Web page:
The Producer Prices Index (PPI) is one of the oldest and most significant statutory economic surveys in the UK. PPIs are price indices for home sales of manufactured products and for materials and fuel purchased by the manufacturing industry.
Each month survey questionnaires are sent to approximately 5,000 businesses in the UK. Firms are selected from respondents to the Products of the European Community survey (PRODCOM).
Businesses receive a customised form which asks for price information for specific products manufactured by them. Companies pre-select a product that is representative of their overall sales in that sector; they then provide a current price for that product. The price quoted is known as the factory gate price. The survey provides around 6,750 price quotations from some 4,500 contributors.
Both input and output PPIs are produced. Output PPIs measure the change in price of goods sold to the UK market when they leave the factory gate. Input PPIs measure the change in price of materials and fuels bought by manufacturers that are used within the manufacturing process. Information is provided by the Department of Business, Enterprise and Regulatory Reform (BERR) for energy and construction prices and by the Department for Environment, Food and Rural Affairs (DEFRA) for prices of food inputs.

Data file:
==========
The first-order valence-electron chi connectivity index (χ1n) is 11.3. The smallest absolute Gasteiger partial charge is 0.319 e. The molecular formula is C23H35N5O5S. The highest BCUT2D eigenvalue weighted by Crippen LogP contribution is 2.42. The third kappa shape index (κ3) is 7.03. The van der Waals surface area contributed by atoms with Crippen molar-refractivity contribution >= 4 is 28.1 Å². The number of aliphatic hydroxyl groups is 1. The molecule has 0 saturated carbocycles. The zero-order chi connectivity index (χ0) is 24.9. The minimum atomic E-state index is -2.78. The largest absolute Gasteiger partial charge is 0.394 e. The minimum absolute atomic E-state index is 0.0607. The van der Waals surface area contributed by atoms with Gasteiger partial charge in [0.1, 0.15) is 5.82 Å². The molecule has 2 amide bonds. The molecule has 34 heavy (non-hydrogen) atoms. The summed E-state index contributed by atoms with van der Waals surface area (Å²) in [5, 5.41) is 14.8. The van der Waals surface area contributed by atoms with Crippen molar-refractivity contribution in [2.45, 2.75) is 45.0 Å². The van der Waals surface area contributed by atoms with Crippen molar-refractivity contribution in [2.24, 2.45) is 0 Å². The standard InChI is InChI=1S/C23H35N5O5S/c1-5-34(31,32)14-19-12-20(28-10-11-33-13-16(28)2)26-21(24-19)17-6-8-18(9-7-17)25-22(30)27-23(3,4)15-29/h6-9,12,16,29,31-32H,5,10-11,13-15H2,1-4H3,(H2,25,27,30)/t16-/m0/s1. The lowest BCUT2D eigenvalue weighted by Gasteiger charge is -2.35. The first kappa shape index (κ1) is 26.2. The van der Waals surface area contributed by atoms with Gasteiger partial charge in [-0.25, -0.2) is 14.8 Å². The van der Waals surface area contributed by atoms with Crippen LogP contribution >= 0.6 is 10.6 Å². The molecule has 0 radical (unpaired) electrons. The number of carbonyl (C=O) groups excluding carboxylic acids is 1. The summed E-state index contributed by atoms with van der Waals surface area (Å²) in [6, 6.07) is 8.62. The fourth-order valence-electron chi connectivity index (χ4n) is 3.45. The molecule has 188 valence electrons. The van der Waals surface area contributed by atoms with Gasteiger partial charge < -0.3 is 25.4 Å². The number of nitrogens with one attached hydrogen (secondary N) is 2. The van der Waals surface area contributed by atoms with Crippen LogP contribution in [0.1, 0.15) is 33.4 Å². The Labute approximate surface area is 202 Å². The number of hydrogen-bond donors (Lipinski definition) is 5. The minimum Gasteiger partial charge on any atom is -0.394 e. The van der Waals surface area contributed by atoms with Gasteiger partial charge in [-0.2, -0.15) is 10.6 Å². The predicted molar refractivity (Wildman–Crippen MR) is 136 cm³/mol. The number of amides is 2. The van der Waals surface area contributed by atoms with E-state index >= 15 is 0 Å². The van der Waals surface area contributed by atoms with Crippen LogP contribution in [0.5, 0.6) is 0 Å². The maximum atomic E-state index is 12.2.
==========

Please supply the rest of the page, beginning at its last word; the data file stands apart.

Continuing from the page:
Data at disaggregated level are used to deflate current price data for the index of production, quarterly and monthly stocks inquiries, capital expenditure and exports. In industry PPIs are widely used to identify market trends, as a guide to market developments and as a benchmark for company performance. PPIs are also widely used by industry for the indexation of contracts.
PPIs are used by the Government, HM Treasury, the Bank of England, and external forecasters as an indicator of inflation in the manufacturing sector. The results are also used by the Government in monitoring and formulating economic policy.